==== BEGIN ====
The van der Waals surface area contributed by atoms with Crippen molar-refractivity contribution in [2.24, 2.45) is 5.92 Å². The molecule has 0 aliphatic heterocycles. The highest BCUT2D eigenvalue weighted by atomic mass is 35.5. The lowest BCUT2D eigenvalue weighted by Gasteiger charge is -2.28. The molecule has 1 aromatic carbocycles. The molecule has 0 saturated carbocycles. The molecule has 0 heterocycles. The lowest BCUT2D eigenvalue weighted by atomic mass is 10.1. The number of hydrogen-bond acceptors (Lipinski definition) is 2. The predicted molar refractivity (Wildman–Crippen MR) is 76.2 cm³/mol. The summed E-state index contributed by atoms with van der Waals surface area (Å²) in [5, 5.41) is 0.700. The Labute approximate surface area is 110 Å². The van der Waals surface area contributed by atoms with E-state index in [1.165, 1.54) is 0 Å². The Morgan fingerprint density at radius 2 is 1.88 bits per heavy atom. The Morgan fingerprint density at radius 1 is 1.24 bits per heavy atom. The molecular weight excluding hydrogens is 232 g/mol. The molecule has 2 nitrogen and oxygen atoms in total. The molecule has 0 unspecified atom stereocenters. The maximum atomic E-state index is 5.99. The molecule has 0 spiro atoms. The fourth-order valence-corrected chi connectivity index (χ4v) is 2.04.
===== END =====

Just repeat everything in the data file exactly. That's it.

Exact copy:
The van der Waals surface area contributed by atoms with Crippen molar-refractivity contribution in [2.24, 2.45) is 5.92 Å². The molecule has 0 aliphatic heterocycles. The highest BCUT2D eigenvalue weighted by atomic mass is 35.5. The lowest BCUT2D eigenvalue weighted by Gasteiger charge is -2.28. The molecule has 1 aromatic carbocycles. The molecule has 0 saturated carbocycles. The molecule has 0 heterocycles. The lowest BCUT2D eigenvalue weighted by atomic mass is 10.1. The number of hydrogen-bond acceptors (Lipinski definition) is 2. The predicted molar refractivity (Wildman–Crippen MR) is 76.2 cm³/mol. The summed E-state index contributed by atoms with van der Waals surface area (Å²) in [5, 5.41) is 0.700. The Labute approximate surface area is 110 Å². The van der Waals surface area contributed by atoms with E-state index in [1.165, 1.54) is 0 Å². The Morgan fingerprint density at radius 2 is 1.88 bits per heavy atom. The Morgan fingerprint density at radius 1 is 1.24 bits per heavy atom. The molecular weight excluding hydrogens is 232 g/mol. The molecule has 2 nitrogen and oxygen atoms in total. The molecule has 0 unspecified atom stereocenters. The maximum atomic E-state index is 5.99. The molecule has 0 spiro atoms. The fourth-order valence-corrected chi connectivity index (χ4v) is 2.04.